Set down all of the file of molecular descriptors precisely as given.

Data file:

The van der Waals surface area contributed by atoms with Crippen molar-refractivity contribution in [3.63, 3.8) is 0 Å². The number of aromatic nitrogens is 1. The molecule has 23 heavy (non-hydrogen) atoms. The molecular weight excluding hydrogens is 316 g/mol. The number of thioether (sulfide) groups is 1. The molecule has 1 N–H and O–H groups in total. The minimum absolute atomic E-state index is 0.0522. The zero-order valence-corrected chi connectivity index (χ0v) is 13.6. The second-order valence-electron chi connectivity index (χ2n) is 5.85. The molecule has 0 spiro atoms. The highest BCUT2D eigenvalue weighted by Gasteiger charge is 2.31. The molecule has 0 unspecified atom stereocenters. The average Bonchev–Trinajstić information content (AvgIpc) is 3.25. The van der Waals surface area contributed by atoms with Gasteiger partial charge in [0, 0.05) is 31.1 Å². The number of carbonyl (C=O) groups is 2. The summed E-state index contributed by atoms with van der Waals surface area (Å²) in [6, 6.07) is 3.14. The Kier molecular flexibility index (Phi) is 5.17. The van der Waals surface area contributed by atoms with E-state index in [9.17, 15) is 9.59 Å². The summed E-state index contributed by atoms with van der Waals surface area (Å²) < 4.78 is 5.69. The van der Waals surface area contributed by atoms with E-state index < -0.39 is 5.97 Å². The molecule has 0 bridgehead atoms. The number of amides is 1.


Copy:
The van der Waals surface area contributed by atoms with Crippen molar-refractivity contribution in [3.63, 3.8) is 0 Å². The number of aromatic nitrogens is 1. The molecule has 23 heavy (non-hydrogen) atoms. The molecular weight excluding hydrogens is 316 g/mol. The number of thioether (sulfide) groups is 1. The molecule has 1 N–H and O–H groups in total. The minimum absolute atomic E-state index is 0.0522. The zero-order valence-corrected chi connectivity index (χ0v) is 13.6. The second-order valence-electron chi connectivity index (χ2n) is 5.85. The molecule has 0 spiro atoms. The highest BCUT2D eigenvalue weighted by Gasteiger charge is 2.31. The molecule has 0 unspecified atom stereocenters. The average Bonchev–Trinajstić information content (AvgIpc) is 3.25. The van der Waals surface area contributed by atoms with Gasteiger partial charge in [0, 0.05) is 31.1 Å². The number of carbonyl (C=O) groups is 2. The summed E-state index contributed by atoms with van der Waals surface area (Å²) in [6, 6.07) is 3.14. The Kier molecular flexibility index (Phi) is 5.17. The van der Waals surface area contributed by atoms with E-state index in [9.17, 15) is 9.59 Å². The summed E-state index contributed by atoms with van der Waals surface area (Å²) < 4.78 is 5.69. The van der Waals surface area contributed by atoms with E-state index < -0.39 is 5.97 Å². The molecule has 0 bridgehead atoms. The number of amides is 1.